Our First Week of School at Bunyawat

Setting the scene of the first day of class. We ride in on our motorbike into a large compound of 4 story buildings with thousands of students running about in 2 types of uniforms (a phys. ed. red and white striped jump suit or black shorts/skirt with a purple button down shirt). All the students are forced to abide by strict rules for grooming that includes girls wearing their hair no longer than shoulder length.  If their hair is past the shoulders the teachers will cut it during the morning assembly. Back to the school…… the morning starts off with the Thai National Anthem that plays on all televisions, radios and any other form of media precisely at 8am and 6pm.  Following the Anthem is a very poor Thai-rendition of the wonderful song Puff the Magic Dragon. Next, is the morning announcements and finally the students are sent off to class. Classes are back-to-back with no in between time.  Basically, this means that students can and do stroll into class whenever they please.  While consistently late they do always ask, “May I come in, please” before they enter. 

 

There is no air conditioning in the classrooms.  We have between 50 and 60 students per class and they always seem to be in one of two moods: crazy loud or completely shy.  Classes start off with a very monotonously recited “Good morning, Tea-cher.  How are you? We are fine.”  At the end of class all the students stand up and say, “Thank you, Tea-cher.  See you next time.”  The time in between is spent trying to break them out of the mold.  See, the students (and teachers, too) all have a very wide range of vocabulary and grammatical understanding. What they lack is simply the confidence of speaking.  Our primary goal is plainly one thing; get the students to speak. Easier said then done.  Basic greetings are no problem. However, trying to dig any deeper than that and, Houston, we have a problem.  It’s not difficult to understand why. The teachers don’t speak much English, and therefore, the students haven’t had the training to verbalize the language either. But Thailand is changing.  Teachers are beginning to speak.  Many of the younger students now are better speakers then the older ones because they are now getting the verbal training they need.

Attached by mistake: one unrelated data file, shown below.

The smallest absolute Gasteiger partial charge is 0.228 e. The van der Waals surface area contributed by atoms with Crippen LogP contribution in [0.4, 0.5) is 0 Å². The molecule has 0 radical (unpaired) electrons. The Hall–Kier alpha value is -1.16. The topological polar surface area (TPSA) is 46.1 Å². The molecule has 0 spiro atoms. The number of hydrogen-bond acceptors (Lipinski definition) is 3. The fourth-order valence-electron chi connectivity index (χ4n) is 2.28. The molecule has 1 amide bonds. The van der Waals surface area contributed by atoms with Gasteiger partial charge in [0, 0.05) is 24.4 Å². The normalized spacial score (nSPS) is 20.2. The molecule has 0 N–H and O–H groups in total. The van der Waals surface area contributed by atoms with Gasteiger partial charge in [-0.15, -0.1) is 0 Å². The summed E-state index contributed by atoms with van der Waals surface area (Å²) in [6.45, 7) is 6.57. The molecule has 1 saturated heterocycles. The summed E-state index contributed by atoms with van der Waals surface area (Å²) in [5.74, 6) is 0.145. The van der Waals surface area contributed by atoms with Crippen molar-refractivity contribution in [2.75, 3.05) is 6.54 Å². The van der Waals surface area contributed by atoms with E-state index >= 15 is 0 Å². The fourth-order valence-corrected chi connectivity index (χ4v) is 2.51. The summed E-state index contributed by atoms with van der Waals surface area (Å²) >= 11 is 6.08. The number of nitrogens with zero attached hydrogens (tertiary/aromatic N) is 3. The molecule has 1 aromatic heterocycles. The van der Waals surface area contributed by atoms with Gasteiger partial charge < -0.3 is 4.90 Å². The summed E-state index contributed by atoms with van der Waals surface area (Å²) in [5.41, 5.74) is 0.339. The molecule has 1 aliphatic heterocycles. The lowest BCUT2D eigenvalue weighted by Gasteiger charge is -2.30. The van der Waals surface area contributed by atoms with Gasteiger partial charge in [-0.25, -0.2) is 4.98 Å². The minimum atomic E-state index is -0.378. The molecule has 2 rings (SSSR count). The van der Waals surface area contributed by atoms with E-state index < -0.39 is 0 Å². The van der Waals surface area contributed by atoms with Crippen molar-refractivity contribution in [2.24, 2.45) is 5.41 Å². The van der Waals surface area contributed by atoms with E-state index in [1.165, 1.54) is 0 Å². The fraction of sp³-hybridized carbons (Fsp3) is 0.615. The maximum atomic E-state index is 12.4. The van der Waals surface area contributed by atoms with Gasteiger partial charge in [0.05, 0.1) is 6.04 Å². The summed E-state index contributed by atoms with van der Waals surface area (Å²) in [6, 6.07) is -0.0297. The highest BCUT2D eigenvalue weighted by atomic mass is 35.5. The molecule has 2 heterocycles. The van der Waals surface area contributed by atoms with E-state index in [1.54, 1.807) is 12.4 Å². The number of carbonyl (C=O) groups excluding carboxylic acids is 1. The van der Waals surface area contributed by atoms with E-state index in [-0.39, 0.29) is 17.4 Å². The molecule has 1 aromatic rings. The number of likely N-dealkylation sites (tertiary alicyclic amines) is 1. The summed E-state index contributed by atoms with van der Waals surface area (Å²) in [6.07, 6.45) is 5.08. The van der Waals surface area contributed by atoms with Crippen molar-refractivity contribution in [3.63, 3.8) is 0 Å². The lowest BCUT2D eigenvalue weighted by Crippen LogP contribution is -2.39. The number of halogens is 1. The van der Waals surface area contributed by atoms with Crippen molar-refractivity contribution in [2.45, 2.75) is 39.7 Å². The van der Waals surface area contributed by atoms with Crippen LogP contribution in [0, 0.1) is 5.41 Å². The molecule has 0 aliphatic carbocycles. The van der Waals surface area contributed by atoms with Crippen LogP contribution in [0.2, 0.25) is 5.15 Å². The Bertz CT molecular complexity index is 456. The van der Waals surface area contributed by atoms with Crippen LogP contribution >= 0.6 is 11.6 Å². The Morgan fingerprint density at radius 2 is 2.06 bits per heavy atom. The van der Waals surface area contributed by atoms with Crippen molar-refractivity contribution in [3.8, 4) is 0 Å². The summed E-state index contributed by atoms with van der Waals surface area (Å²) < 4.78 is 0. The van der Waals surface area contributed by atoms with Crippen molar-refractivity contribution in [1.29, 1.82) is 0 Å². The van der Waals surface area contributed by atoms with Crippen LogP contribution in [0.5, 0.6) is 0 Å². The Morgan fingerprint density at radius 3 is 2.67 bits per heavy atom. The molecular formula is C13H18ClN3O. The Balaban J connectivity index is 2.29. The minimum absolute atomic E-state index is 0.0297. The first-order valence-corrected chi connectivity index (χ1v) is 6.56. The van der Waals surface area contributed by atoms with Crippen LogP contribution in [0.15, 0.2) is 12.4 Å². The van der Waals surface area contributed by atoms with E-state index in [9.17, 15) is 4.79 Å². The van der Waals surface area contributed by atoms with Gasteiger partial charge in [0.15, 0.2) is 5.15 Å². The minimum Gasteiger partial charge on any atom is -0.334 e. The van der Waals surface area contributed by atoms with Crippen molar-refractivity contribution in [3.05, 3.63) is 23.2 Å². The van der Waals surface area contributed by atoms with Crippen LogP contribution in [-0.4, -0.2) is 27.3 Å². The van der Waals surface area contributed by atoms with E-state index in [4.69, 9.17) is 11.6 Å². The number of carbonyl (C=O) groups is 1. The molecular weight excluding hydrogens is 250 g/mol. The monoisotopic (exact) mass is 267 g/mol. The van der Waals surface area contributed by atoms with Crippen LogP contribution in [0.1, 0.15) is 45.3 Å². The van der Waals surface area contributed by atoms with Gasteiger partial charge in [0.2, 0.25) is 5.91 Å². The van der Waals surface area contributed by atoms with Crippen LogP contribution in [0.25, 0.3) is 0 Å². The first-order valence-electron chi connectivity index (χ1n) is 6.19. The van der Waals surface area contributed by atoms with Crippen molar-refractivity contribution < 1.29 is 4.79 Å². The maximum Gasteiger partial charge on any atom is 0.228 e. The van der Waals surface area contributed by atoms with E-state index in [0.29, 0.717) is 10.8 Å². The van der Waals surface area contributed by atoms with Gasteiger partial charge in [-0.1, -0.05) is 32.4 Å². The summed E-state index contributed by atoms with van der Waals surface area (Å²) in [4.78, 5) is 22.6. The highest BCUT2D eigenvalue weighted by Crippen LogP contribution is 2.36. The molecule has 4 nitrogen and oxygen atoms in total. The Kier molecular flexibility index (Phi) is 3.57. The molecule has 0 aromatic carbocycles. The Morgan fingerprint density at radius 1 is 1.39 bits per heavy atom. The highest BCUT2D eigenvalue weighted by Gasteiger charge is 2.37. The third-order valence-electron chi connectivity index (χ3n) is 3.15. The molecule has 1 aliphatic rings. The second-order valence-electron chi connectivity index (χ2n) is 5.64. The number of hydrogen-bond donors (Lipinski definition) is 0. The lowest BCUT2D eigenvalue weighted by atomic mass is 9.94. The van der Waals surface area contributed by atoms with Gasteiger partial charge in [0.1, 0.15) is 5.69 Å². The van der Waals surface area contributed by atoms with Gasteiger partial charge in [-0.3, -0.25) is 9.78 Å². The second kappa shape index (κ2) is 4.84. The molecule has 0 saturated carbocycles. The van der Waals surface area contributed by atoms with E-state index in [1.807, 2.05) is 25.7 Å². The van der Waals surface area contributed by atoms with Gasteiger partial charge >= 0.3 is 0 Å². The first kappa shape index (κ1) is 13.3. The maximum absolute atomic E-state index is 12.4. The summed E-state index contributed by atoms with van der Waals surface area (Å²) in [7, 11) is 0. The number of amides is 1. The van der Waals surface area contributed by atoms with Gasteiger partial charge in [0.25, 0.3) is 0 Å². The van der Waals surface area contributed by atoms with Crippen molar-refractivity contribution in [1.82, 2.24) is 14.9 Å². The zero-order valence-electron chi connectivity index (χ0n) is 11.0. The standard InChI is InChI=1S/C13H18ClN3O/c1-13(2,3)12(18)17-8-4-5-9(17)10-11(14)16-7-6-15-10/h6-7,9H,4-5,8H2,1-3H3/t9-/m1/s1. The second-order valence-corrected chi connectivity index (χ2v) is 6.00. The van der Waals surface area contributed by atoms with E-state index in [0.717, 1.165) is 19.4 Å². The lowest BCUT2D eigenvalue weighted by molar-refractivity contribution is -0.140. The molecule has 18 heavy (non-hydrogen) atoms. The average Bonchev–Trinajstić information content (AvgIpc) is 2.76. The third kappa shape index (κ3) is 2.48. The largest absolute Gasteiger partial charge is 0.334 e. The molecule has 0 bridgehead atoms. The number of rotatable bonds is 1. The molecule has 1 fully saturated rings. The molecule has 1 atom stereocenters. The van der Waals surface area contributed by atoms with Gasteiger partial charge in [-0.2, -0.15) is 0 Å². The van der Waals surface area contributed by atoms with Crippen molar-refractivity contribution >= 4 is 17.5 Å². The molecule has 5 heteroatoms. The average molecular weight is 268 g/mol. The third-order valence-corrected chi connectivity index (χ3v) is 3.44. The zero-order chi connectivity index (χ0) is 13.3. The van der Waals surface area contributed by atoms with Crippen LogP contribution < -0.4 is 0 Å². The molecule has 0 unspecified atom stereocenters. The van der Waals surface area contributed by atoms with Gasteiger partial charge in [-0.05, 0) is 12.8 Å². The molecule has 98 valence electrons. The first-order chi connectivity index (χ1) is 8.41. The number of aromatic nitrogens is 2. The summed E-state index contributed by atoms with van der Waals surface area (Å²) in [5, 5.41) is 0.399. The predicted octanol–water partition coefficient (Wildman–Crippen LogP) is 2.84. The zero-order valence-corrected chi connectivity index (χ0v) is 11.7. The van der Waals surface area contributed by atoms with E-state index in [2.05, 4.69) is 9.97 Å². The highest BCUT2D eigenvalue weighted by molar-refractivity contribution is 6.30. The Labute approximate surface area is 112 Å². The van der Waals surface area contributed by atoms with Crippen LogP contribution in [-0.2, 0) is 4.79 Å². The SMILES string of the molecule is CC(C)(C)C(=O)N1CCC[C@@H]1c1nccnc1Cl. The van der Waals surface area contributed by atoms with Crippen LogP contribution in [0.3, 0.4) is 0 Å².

Please note that we are both wearing pink because Monday is the day everyone wears pink. Dresscode blog to follow.

 

Students all know us by name, though it’s impossible to try to keep track of all of them.   Walking around school there is an endless amount of shouts coming from students saying, “Lenay! Lenay! Hello!” or “Wenson, HI!”  We’re a pretty big deal out here and outside of the classroom, when the pressure is off, the student’s love acknowledging that they know us. Often times students will “wai” us (put their hands together as if to pray and bow their head as a sign of respect), or they’ll bend a bit at the knees when passing to make themselves smaller -another sign of respect.  Hey, we can get used to this.

 

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~ by The Piersas on May 27, 2008.

2 Responses to “Our First Week of School at Bunyawat”

  1. I remember a professor of mine in college telling us about his stint of teaching English in China. Teachers there were treated with such reverence it was incredible. Glad to hear that that respect extends to Thailand, too bad it doesn’t cross the pond.

  2. I love the pink shirts. You both look so healthy and happy in the
    picture. Your blog is fantastic. I get a lot of satisfaction
    reading about your experiences.

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